Bald Rock Canyon on California’s Middle Fork of the Feather had always been on Gavin Rieser’s list. In March of 2015 when he couldn’t find anyone to paddle it with him, he embarked on a solo mission that turned out to be life changing. We sat down with Gavin to talk about it.
C&K:Tell us a little bit about yourself. Where and how did you get into kayaking, and how long have you been paddling?
Gavin Rieser: When people ask me how long I’ve been paddling, I usually tell them, “I took my first whitewater trip at the age of two.” Both of my parents worked as whitewater guides for ARTA in the 1970s. They started RCWC (River City Whitewater Club) as a nonprofit whitewater club in the 80s. When my mom got pregnant with me, she continued boating for a while and my dad semi-joked about suspending a cradle inside a generator box to bring me along on his Class IV adventures. Naturally, they introduced me to rivers at an early age.
Eventually, my folks settled in Sacramento, where they raised me and my younger sister. I think my first time in a kayak was sitting on my dad’s spray skirt of his old holoform kayak with my hands on the middle of the paddle as we cruised around some eddies of the lower American River in Sacramento. I rowed (a raft) down my first Class II at age 6 on the Middle Fork Salmon (Idaho) and learned to roll a kayak at age 7, but didn’t get out frequently enough to advance significantly. Early on, I found myself fascinated any time I was near water, even if it was just a small creek or gutter. One of my biggest passions growing up was throwing various floating items into turbulent water — mini waterfalls were a favorite — and watching said item make its way downstream.
Growing up in the city, though, without a lot of excess income, made it difficult to get out to rivers often. Even still, my parents managed to take our family on many river adventures (often multi-day trips when we could) where I was able to get some occasional time in IKs (inflatable kayaks). It wasn’t until about 9 years ago at the age of 20 or so that I got more serious with my boating, and I’ve been going at it ever since (or as much as I could between school and work). Currently I am back in Sacramento after earning a BS in molecular biology. Luckily, I’m now old enough to drive so I can get away to the plentiful kayaking destinations in the near vicinity!
In the video you mentioned that while paddling Bald Rock Canyon you felt it would turn out to be one of the best days of your life. In retrospect, was it and if so, what were some of the reasons?
It absolutely was. I would say even more so than my solo trip down Upper Cherry Creek later that spring. It’s hard to even put it to words… The best I can say is that, after watching perfect flows on this run for a couple months each year for several years in a row and not finding a crew to paddle it with, I was beyond excited to be down there and experiencing it. It was also very liberating to be doing this run, and to be doing it by myself. I’d done a few solo trips before, but they’d been on easier runs that I’d already paddled many times and was quite confident on. Doing a new run with difficult whitewater in a remote canyon by myself… It was scary as hell when I started, but it was also personally empowering. I’d dreamt of this run for years and I was just so excited to be there. Plus the quality of the rapids and the gorgeous scenery was to die for (which I thankfully managed to avoid).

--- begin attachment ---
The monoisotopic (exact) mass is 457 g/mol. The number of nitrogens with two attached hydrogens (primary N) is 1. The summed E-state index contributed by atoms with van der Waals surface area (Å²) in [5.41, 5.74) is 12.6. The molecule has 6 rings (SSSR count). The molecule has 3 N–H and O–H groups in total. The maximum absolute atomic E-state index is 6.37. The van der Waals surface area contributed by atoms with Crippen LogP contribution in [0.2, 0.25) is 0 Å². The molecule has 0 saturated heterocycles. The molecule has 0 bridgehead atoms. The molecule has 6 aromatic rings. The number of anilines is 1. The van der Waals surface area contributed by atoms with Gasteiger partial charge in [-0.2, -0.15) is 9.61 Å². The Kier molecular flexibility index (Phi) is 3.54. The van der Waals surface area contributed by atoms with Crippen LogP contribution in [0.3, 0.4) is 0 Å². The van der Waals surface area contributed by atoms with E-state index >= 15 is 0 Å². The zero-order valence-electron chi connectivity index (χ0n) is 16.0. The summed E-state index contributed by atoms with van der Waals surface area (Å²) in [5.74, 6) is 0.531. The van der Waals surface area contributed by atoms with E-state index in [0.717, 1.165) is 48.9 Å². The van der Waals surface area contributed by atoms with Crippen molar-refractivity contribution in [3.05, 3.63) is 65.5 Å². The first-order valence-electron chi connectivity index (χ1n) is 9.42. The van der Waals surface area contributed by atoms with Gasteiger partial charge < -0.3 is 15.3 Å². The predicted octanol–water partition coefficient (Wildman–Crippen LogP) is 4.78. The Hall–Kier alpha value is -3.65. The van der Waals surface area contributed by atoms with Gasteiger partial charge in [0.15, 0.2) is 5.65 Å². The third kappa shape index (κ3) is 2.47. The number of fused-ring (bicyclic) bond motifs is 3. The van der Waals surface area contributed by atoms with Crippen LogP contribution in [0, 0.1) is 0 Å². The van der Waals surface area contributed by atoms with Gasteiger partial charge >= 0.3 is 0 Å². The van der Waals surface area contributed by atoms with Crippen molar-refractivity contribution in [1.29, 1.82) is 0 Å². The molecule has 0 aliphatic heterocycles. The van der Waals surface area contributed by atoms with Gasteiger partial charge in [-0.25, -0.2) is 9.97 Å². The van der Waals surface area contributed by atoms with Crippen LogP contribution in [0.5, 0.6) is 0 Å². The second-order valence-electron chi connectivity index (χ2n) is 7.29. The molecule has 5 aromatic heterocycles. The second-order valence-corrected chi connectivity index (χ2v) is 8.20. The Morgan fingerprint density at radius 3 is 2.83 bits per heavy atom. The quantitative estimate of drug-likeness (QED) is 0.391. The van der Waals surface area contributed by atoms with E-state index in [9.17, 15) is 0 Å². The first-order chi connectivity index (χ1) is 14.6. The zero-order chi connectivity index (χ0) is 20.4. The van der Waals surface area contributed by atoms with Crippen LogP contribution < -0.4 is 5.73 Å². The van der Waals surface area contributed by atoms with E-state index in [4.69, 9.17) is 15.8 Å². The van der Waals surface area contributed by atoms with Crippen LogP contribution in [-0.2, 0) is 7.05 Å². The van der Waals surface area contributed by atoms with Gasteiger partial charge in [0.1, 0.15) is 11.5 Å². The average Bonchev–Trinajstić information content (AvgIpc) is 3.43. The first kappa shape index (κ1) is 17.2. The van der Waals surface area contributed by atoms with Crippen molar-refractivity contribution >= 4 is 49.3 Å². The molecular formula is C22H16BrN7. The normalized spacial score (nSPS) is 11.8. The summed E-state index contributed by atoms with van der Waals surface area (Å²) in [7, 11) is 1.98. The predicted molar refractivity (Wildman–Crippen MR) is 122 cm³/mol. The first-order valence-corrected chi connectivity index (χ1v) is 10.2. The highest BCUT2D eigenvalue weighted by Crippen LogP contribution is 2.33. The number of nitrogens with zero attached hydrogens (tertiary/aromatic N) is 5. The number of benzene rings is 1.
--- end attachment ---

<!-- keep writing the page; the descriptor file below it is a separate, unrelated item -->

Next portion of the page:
Do you have a boating philosophy?
From the beginning, my parents taught me to have fun, but above all: respect the water. When something went wrong, they would say something like, “What did the river teach you?” or, as Spiderman’s uncle said, “With great power comes great responsibility” (a dad favorite to be sure). For me, this includes respect for moving water, the river environment, and the ethic of mutual support and safety. I learned that the humility, reverence, and respect when engaging a river’s power establish a deeper relationship than merely “conquering” rapids or “proving” one’s boating prowess. When you lose respect for the river, the river will try to teach you a lesson. If you don’t listen, it will teach you a stronger lesson. Never fight the river. It will win.
Do you have any plans to run Bald Rock again, and if so, would you go solo or with others?
My plan is to never run a river solo. When you boat with friends, you are generally more safe with other people to watch your back, you have other people to share the driving and gas money, people to chat with (and tell you either “You’re crazy!” or “Where do you want me to set safety?” when you give the thumbs up for a big stout rapid), and other vehicles to help set shuttle.. For example, running the shuttle for Bald Rock Canyon is a bit of a pain when you’re solo. It’s about a 16-mile bike ride with approximately 3,000 feet of vertical climb in the first 7 miles (but then mostly downhill the last 9 miles). Thankfully, some friendly locals saved me from having to experience the solo bike shuttle.
That being said, since I didn’t get the opportunity to do my solo bike shuttle, so a “redemption” run to do it completely self-sufficient occasionally plays in the back of my mind. There is something to be said about the soul-searching one does on such a solo journey. While in all likeliness I may never attempt this river again by myself, it is a journey I’ll never forget and never regret.
— More VIDEOS from C&K